Luxembourg is pushing the European governments to adopt uniform rules on COVID-19 vaccination certificates in a bid to enable free movement within internal borders, as infection rates across the 27-nation-bloc spike.
As a response to the unsafe epidemiological situation, the Austrian government has ordered a national lockdown earlier this week, whereas the Netherlands reintroduced social distancing and other countries anticipated to announce similar restrictions in the upcoming weeks, SchengenVisaInfo.com reports.
In a meeting with EU foreign ministers held earlier this week, the Luxembourg Foreign Minister, Jean Asselborn, emphasized the importance of adopting standardized COVID-19 related measures, especially after countries started tightening entry rules in the EU.
The same warned that diverse approaches on COVID-19 vaccine certificates between member countries could have a negative impact on free movement and the everyday lives of cross-border commuters, 200,000 of which come from Luxembourg itself. He also noted that the EU should seek consensus on the documents’ validity.
In Luxembourg, for example, booster shots are being administered to people over 18 years old, but vaccine certificates will remain valid without the third dose. On the other hand, in France, it is mandatory for people over 65 years old to get a booster shot as of December 15 for their covid certificate to remain valid.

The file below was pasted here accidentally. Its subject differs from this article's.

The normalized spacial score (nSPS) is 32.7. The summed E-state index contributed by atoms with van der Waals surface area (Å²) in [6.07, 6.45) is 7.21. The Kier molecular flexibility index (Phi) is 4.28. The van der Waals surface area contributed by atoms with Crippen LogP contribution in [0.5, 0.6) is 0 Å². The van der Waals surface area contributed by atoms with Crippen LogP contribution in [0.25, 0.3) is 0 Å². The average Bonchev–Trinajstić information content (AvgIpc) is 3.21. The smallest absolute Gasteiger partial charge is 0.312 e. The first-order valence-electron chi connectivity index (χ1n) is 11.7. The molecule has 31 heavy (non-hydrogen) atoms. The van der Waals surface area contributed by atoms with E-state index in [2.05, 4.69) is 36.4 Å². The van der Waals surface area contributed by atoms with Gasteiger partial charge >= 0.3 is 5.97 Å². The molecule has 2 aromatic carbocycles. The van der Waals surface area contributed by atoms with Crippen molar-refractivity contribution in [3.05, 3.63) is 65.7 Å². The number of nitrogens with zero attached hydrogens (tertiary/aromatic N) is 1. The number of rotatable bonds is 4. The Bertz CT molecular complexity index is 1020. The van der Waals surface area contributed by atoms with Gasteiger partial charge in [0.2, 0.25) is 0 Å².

Previously, SchengenVisaInfo.com reported that the European Commission plans to reduce vaccination passports’ validity from 12 to nine months. For those unable or unwilling to get their third booster shots, a COVID-19 test will be required when travelling to other countries.
The recent developments have caused protests in the EU member states to erupt, with protesters calling Austria’s lockdown expected to last about 20 days unnecessary. In addition, protesters in the Netherlands have clashed with the police, fired fireworks and caused damage in the cities after the government imposed the rule of wearing face-covering for areas of venues where the EU Digital COVID-19 Certificate is not required. About 145 people were arrested in these protests by the Dutch police.
Moreover, over 3,000 Italian protesters gathered in Rome to protest the Green Pass requirements.
For similar reasons, protesters took it to the street to oppose the decision imposed by the Belgian government, which also continued to require workers to work from home four days a week until December 15.
Croatia’s capital, Zagreb, also witnessed protests against the new rules for public sector workers to be vaccinated. Moreover, two test centres were set on fire In Germany, causing €20,000 worth of damage.
The World Health Organisation (WHO) data shows that the number of positive cases in Europe during the last seven days has reached 3,847,308, in addition to 51,781 deaths caused by implications with COVID-19.